Catheter-based renal denervation in hypertension: heading for new shores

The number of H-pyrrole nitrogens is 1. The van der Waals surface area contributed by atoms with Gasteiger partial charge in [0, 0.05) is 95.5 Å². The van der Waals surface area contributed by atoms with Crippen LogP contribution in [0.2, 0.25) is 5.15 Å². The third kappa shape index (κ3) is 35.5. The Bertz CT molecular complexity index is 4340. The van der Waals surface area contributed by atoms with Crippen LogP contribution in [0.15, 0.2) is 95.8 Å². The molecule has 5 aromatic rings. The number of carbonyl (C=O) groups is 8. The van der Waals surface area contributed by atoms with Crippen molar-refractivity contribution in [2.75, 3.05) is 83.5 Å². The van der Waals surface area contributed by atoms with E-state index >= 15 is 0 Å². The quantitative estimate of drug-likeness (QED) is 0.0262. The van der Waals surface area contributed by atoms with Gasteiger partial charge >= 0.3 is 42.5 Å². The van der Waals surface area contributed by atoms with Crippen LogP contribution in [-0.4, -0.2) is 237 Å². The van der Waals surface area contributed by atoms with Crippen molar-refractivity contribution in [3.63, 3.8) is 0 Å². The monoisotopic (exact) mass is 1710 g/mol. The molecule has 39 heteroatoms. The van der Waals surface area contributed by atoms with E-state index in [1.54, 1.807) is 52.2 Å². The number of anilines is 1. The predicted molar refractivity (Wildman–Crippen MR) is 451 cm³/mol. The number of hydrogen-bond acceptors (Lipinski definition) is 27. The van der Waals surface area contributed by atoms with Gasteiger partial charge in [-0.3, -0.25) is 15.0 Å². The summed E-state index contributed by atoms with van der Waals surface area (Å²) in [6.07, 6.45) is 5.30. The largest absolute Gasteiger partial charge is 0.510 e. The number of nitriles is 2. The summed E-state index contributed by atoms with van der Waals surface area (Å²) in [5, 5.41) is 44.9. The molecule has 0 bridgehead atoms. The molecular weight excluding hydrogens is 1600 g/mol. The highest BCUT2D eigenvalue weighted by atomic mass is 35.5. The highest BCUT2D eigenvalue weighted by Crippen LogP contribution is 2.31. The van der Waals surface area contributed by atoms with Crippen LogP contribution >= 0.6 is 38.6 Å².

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Autonomic imbalance, the loss of equilibrium between the sympathetic and parasympathetic nervous systems, is thought to play an important role in the pathophysiology of hypertension [1]. The activation of renal sympathetic fibers, which reside throughout the kidney and abound in the hypertensive state, leads to an increased and excessive secretion of renin, increased sodium reabsorption in the proximal tubule, and decreased renal perfusion [2]. In the not so distant past, these observations seemed to support and promote the use of surgical sympathectomy in patients with severe hypertension, including individuals with end-organ damage, and indeed was associated with significant reduction in blood pressure (BP) accompanied by reduced mortality [3]. Surgical approaches requiring major operative approach became a method of last resort and then a neglected relic of the past until catheter-based approaches promised minimally invasive targeting of renal nerves. An ablation catheter introduced through the femoral or radial artery can be advanced into the renal arteries under fluoroscopic guidance, in which radiofrequency or ultrasound energy can be deployed to ablate the sympathetic nerves [4]. Alternative approaches use chemical denervation by injection of alcohol or other neurotoxic agents in the adventitia of the renal arteries. Although minimal invasiveness was proved and early data seemed promising, unambiguous BP lowering with noninvasive renal denervation (RDN) remains elusive, especially in light of the well executed trials [5].

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